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Schools, institutions and businesses to operate within the existing Covid-19 norms  

Younten Tshedup 

After 43 days of lockdown following a local outbreak of Covid-19, life in Thimphu will return to ‘normal’ starting February 1.

This means that people can return to work and institutions and businesses can open as usual. Residents will, however, have to follow existing Covid-19 norms.

Prime Minister Dr Lotay Tshering announced the final phase of unlocking for Thimphu yesterday after all the four megazones in the capital cleared their Covid-19 test.

He said that after more than six weeks and following more than 280,000 Covid-19 tests nationwide, the government was confident that the outbreak was under control and limited only to facilities.

Lyonchhen said all schools will open as scheduled by the education ministry. “Random testing for students and teachers would be carried out every two weeks.”

Offices are required to put up Covid-19 safety focal office and ensure that all Covid-19 norms are in place and implemented at all times.

Construction works can resume. Shops, restaurants and businesses can close by 9pm from Monday. Extra precautions and safety protocols would be introduced in hair salons and barber shops.

Besides the frontline workers, students and teachers, restaurants operators and shopkeepers would also be tested once every two weeks.

However, entertainment centres including movie halls, clubs, karaoke and drayangs will not operate until further notice.

Inter-dzongkhag movement is now allowed and public transports such as buses and taxis can operate. Public transport drivers would also have to undergo mandatory testing every two weeks.

The requirement for seven-day quarantine while travelling from Thimphu and Paro is also lifted.

Lyonchhen said that people travelling outside Thimphu towards the east would be tested at a checkpoint between Menchuna and Lobesa in Punakha. Similarly, for those travelling further west and south, testing would be done at Chudzom checkpoint. This would also apply for those travelling from Paro.

However, the seven-day mandatory quarantine will continue for those travelling from high-risk areas to low-risk areas.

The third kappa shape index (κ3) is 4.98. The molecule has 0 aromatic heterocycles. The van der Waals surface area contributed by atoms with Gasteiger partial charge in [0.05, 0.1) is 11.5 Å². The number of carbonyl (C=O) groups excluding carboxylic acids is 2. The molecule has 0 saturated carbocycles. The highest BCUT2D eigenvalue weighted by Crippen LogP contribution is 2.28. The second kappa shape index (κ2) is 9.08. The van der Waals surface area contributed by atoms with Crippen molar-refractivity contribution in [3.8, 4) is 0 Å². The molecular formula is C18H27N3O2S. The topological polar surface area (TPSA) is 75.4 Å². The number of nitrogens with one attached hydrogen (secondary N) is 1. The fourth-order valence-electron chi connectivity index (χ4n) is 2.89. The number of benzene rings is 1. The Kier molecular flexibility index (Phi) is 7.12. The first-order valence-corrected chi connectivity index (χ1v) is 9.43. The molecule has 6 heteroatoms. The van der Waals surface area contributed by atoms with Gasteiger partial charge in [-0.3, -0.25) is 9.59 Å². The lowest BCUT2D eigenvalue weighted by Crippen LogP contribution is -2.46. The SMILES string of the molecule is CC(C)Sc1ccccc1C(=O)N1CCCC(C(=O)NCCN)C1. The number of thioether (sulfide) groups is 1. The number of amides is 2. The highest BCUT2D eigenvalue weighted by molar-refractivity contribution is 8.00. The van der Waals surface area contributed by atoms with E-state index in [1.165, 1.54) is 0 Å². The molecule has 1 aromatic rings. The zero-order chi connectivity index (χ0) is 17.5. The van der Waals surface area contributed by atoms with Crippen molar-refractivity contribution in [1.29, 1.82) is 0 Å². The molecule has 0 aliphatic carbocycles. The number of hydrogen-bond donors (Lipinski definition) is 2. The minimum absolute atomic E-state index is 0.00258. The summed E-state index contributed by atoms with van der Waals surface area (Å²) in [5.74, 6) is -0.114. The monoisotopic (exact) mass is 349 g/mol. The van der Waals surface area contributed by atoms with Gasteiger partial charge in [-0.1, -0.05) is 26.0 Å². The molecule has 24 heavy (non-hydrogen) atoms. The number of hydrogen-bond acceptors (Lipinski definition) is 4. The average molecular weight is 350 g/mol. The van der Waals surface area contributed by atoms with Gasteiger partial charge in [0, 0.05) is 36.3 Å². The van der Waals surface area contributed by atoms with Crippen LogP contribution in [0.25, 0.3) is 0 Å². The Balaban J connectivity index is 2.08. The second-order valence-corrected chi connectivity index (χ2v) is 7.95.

Lyonchhen said that this was because of the high risk of transmission that bordering towns and dzongkhags had from across the border. “We have 700kms of porous border and the situation across the border is still risky.”

All sporting activities will be allowed but without any spectators. The closing time for sports is 11pm. No tournaments will be allowed unless approved by the Bhutan Olympic Committee. For traditional games of archery and khuru, only 10 participants would be allowed at a time.

While any form of gathering is discouraged, a maximum of 25 people can participate for community-based religious congregations. This, however, is contingent upon prior approval from the local taskforce.

Religious gatherings at home are to be limited to family members and funeral rites would be restricted to close circles. Pilgrimage, menchhu, tsachhu and hiking are allowed.

A maximum of 25 people can attend conferences, seminars, workshops and training.

Lyonchhen said that although the lockdown brought about major inconveniences to the people, it was a success in terms of achieving zero number of cases from the communities.

This, he said, was unique to Bhutan as lockdowns in other countries are done to bring down the cases and flatten the pandemic curve. “The capital city also managed to test every household twice, a major feat in terms of establishing the epidemiological status for the unlocking.”

The success of the lockdown, the prime minister said, was not because of the government or the health experts involved, but it was a collective effort of every Bhutanese. “I thank you all.”

He said that being able to clear the entire community within a short span of time couldn’t be just because of science. There must be some divine intervention, he added.

However, he said that the war against the pandemic was not yet over. “While we have lifted the lockdown, we must not let our guards down. Everyone must continue to follow the preventive measures and be vigilant, or else the next outbreak could be far more disastrous.”

He said that to keep the country and its people safe, more tests would have to be done to keep track of possible outbreaks. The government would also soon roll out the nationwide Covid-19 vaccine programme to further protect the people and prevent possible outbreaks, he added.

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